The handwriting on the wall: A message from Egypt

The burdens on Egypt's young and poor are similar to what we are seeing in our country. As in the restive Arab lands, youth unemployment is running at high levels in the U.S. and Europe.

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Crowds protest against the Mubarak regime in Egypt.

The burdens on Egypt's young and poor are similar to what we are seeing in our country. As in the restive Arab lands, youth unemployment is running at high levels in the U.S. and Europe.

It’s easy, too easy perhaps, for we Americans and our political leaders to look at the astonishing events in Egypt and say, “They want what we’ve got: democracy, freedom, self-determination.”

That’s true, of course, and we should be true to those values by supporting the pro-democratic protest movements in Egypt.

It’s also easy for us to focus primarily on the administration’s messaging and positioning, examining each carefully chosen word from the president, vice president, or secretary of state. Absolutely, that’s all important, and it may well be that their carefully considered words have played an important role in the restraint shown by the Egyptian military. Hurrah!

But there is another message in the protests that we may not be hearing and can’t quite be so smug about. The protesters are a broad cross-section of Egyptian society, but they tilt young. Why is that? Young people are more idealistic than their elders? Probably so. But here’s another thing about them: many are unemployed. Employment among youth is Egypt is put at 33 percent. And too often the jobs they do have are low-wage, dead-end ones.

While we might like to think that’s an Egyptian, or an Arab, problem (youth unemployment in Yemen is 49 percent, in Palestine 38 percent, and in Tunisia 26 percent) it is not. It is, as Harvard Business Review blogger and author of “The New Capitalist Manifesto: Building a Disruptively Better Business” Umair Haque points out, “a global problem.”

Youth unemployment across Europe is at, depending on the estimate, 20 to 40 percent. "And in the USA, estimates range from 20 to 50 Percent."

As we watch events in Egypt, we hear a lot about democracy and political freedom. We hear less about unemployment and a society where the rich have gotten very rich and the poor and middle class have either sunk more deeply in poverty or barely stayed even over the last 30 years. We may not hear about that because, truth is, it sounds a lot like the U.S. in the last 30 years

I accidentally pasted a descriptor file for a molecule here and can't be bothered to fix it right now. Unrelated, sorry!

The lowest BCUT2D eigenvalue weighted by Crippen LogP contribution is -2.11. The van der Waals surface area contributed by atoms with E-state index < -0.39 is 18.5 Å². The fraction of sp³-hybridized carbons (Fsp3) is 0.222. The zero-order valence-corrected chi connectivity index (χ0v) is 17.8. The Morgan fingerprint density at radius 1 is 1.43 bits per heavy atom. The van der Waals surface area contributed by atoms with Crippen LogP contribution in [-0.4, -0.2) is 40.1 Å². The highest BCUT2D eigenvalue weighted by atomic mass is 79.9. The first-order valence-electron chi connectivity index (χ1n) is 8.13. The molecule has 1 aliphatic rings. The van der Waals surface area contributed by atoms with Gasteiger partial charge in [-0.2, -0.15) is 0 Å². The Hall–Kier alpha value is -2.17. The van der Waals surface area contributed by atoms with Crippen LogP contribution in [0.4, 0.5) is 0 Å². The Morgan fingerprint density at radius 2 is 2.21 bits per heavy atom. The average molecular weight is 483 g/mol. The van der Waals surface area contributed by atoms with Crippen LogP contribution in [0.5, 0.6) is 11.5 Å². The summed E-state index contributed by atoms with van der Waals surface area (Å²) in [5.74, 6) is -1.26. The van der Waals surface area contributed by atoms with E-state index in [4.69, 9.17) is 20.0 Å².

Haque writes that what we’re watching in Egypt (and elsewhere) is, “a massive malfunctioning of the global economy.” Here’s Haque: “At the root of the problem: dumb growth. Dumb growth is, in many ways bogus [growth] — rather than reflecting enduring wealth creation, it largely reflects the transfer of wealth: from the poor to the rich, the young to the old, tomorrow to today, and human beings to corporate ‘people.’ Dumb growth is growth without prosperity. And it’s far from an Egyptian problem.”

Last week the stock market in the U.S. continued to soar. But unemployment hardly budged. Only 36,000 new jobs were created last month. Eight million jobs have disappeared in this recession. Are those the markers of “dumb growth?”

The prosperity, or bubble from 2002 to 2006, that caved into our Great Recession was driven by “dumb growth,” growth that doesn’t translate into a healthier society, but results often in an greater overall social dysfunction. Dumb growth is the consequence of short-term thinking that may bolster a quarterly earnings report, but doesn’t build an economy.

Perhaps the message from Egypt, and the Middle East, is a more complex one, even a double-edged sword. Democracy and political freedom — you go guys (and gals), building an economy that works not just for the very wealthy but for everyone. Gulp! 


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About the Authors & Contributors

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Anthony B. Robinson

Anthony B. Robinson was the Senior Minister of Plymouth Church in downtown Seattle from 1990 to 2004. He was also a member of the Plymouth Housing Group Board. After living for many years in southeast Seattle, he moved recently to Ballard.